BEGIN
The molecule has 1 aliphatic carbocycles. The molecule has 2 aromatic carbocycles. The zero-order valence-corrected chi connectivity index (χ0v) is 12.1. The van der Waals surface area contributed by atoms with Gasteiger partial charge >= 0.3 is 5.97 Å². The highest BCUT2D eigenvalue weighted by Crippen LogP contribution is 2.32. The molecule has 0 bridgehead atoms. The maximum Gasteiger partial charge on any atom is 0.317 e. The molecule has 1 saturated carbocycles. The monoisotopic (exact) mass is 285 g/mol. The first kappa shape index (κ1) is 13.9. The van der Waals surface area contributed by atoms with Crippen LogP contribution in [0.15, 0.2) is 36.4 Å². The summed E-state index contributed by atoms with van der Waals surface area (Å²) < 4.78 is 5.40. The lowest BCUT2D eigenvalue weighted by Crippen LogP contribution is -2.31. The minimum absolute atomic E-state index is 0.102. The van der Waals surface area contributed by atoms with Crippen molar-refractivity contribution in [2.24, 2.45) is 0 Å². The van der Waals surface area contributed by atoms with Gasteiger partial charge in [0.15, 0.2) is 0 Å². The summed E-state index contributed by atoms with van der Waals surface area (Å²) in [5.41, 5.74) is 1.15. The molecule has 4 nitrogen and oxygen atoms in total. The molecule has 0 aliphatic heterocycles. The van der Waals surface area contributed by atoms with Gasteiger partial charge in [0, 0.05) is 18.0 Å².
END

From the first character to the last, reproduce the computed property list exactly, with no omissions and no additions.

The molecule has 1 aliphatic carbocycles. The molecule has 2 aromatic carbocycles. The zero-order valence-corrected chi connectivity index (χ0v) is 12.1. The van der Waals surface area contributed by atoms with Gasteiger partial charge >= 0.3 is 5.97 Å². The highest BCUT2D eigenvalue weighted by Crippen LogP contribution is 2.32. The molecule has 0 bridgehead atoms. The maximum Gasteiger partial charge on any atom is 0.317 e. The molecule has 1 saturated carbocycles. The monoisotopic (exact) mass is 285 g/mol. The first kappa shape index (κ1) is 13.9. The van der Waals surface area contributed by atoms with Crippen LogP contribution in [0.15, 0.2) is 36.4 Å². The summed E-state index contributed by atoms with van der Waals surface area (Å²) < 4.78 is 5.40. The lowest BCUT2D eigenvalue weighted by Crippen LogP contribution is -2.31. The minimum absolute atomic E-state index is 0.102. The van der Waals surface area contributed by atoms with Crippen molar-refractivity contribution in [2.24, 2.45) is 0 Å². The van der Waals surface area contributed by atoms with Gasteiger partial charge in [0.15, 0.2) is 0 Å². The summed E-state index contributed by atoms with van der Waals surface area (Å²) in [5.41, 5.74) is 1.15. The molecule has 4 nitrogen and oxygen atoms in total. The molecule has 0 aliphatic heterocycles. The van der Waals surface area contributed by atoms with Gasteiger partial charge in [0, 0.05) is 18.0 Å².